Flower Symbolism

Spring came swiftly and with it a bounty of flowers. As each jewel-like bloom closes, another is bursting open. My art has been filled with them, tracing the arc of the season. Nature is full of surprises during this vibrant season of growth and regeneration. After the darkness and quiet of Winter comes light, activity and a glorious burst of colour, a manifestation of light and darkness in balance.

Over the past few years I have been learning about the language of flowers, the history and cultural associations of flowers commonly planted in gardens and those grown for the cut flower trade. Flower symbolism has been used extensively throughout history in artworks, sculptures and for more ephemeral creations such as floristry items. It is still employed in modern contexts – the beautiful seasonal funeral wreath created by florist Shane Connolly for the Queen’s funeral procession was full of floral symbolism, each element associated specifically with aspects of the Queen’s life.

This Spring I had a few special and meaningful flowers in mind to create art with. Poppies have been on my wish list for some time. Pictured above is a detail of an artwork I created with bright orange, yellow and red Poppies, Nandina foliage and dark Fuchsia leaves. Poppies have different associations depending on their colour – red poppies symbolise sacrifice and death, whereas orange poppies connote warmth, regeneration and energy.

Some of the first much-loved Spring flowers are Narcissus and Primrose. Narcissus come in many varieties and new hybrids are expanding the colours and forms of these favourite blooms. I created an artwork which included unusual double Daffodils with bright orange inner coronas and petals. I combined these with Primrose, an old European cottage garden flower with ancient pedigree and a wealth of symbolism, a flower of renewal and young love.

My Patreon supporters received a new artwork in October made with a very romantic and charming flower, the lovely Ranunculus. Also known as Persian Buttercup, they have delightfully thin ruffled petals and are sweetly coloured in confectionary tones. Despite their soft and fluttery appearance they are long-lasting as a cut flower and are unscented. In this artwork I combined them with a Cosmos flower from my garden and a very strongly scented pink Dianthus (Carnation) from my brother’s backyard. I’m always trying to create not just a balance of flowers and foliage, but a beautiful combination of scents, which is as much part of the creative process as the selection of the plants and flowers. I also like to think about this when creating a corsage, posy or other floristry item. The little spontaneous fragrant corsage pictured below was a combination of garden grown spray roses and carnations.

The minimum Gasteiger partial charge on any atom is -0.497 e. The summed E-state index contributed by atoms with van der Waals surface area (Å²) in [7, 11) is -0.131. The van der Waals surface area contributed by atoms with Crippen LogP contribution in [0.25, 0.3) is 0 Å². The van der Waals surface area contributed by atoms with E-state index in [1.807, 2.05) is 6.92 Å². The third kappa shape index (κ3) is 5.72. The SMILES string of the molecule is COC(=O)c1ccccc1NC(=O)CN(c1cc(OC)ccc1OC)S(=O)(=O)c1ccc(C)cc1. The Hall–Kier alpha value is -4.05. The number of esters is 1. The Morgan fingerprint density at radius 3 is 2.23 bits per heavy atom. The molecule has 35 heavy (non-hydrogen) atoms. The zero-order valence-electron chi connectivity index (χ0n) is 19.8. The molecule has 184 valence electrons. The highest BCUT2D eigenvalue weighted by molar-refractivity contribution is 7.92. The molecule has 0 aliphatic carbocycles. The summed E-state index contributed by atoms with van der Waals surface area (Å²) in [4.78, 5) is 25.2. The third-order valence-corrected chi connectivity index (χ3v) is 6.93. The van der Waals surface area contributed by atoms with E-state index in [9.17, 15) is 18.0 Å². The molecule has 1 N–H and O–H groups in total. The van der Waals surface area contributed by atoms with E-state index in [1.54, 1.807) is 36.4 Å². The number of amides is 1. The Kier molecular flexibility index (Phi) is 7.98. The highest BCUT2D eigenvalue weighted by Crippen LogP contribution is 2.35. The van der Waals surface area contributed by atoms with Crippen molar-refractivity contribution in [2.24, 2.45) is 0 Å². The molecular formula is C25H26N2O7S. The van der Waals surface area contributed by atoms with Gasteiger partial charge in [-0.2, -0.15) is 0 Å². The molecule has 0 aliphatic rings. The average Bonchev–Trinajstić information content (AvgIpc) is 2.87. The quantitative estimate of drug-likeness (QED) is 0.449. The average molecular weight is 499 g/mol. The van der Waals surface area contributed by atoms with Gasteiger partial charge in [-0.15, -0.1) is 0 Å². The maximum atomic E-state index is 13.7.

It wouldn’t be Spring without some gardening and garden visits. The search for flowers and art can take one to some interesting places. This Spring I visited the Sculptureum in Matakana which is where these sweet blossoms (below) are from. I found myself more drawn to the gardens than the artworks, possibly it was because the gardens were so full of new life and fragile new blossoms at the time.

A trip to a nursery south of Auckland was also fruitful. Puriri Lane specialises in cottage garden plants and cutting garden flowers. I had my first encounter with Ixia viridiflora, an endangered plant with pale blue flowers, endemic to South Africa. Perhaps I will be able to create an artwork one day with a few of these beautiful pale blue flowers. Working with endangered plants is obviously problematic, and the answer in my case is to attempt to source and grow some of these plants if I want to create art about and with them.

Puriri Lane was full of lovely treats, including the pink Larkspur and wonderfully bright pink Poppy I’ve included below. I returned home with a scented Rose Geranium, Amazing Grey Poppy and a Honeywort. The Honeywort has survived a barrage of inclement wet and stormy weather, rather remarkably for a plant from the Greek Islands, and is now flowering in the garden. Gardening in a climate crisis is new territory for everyone and the unpredictability means diversification is increasingly important to maintain any sort of garden. Climate chaos ultimately threatens all of our biosphere, both the cultivated and uncultivated places.

The most profound artworks I have seen this Spring have been an exhibition of Frida Kahlo and Diego Riviera’s artwork at Auckland Art Gallery Toi o Tāmaki. It is fascinating to see the plants and flowers of Mexico in Frida’s artwork and often, also in her hair. I have written more about these plant details in my Patreon posts this month, and also made a small digital artwork for November entitled “Frida on my mind,” with flowers from my garden. Orange Nasturtiums, endemic to Mexico, symbolise creativity.

In memory of a friend who passed away this Spring I have been working on a small artwork with bright orange Nasturtiums, yellow Strawflowers, Honeysuckle and deep burgundy Velvet Pelargoniums. Some of the plants used were the same as those in a small funeral corsage which I wore to his farewell. I think he would have liked the contrast between the bright flowers and deeper shades, light and dark.

As Summer approaches, I’m looking forward to creating some new artworks with seasonal flowers and foliage. I’m researching some floral traditions that stretch back centuries, and discovering ways to incorporate these into contemporary artworks. Floral symbolism is a fluid and evolving language, subtle and deep. A way to continue to communicate difficult things, when other lines of communication falter.

Celeste Sterling, Spring 2022

Photo by ArtsDiary at Aotearoa Art Fair. Taking a closer look at a painting by Michael McHugh, represented by Foenander Galleries.

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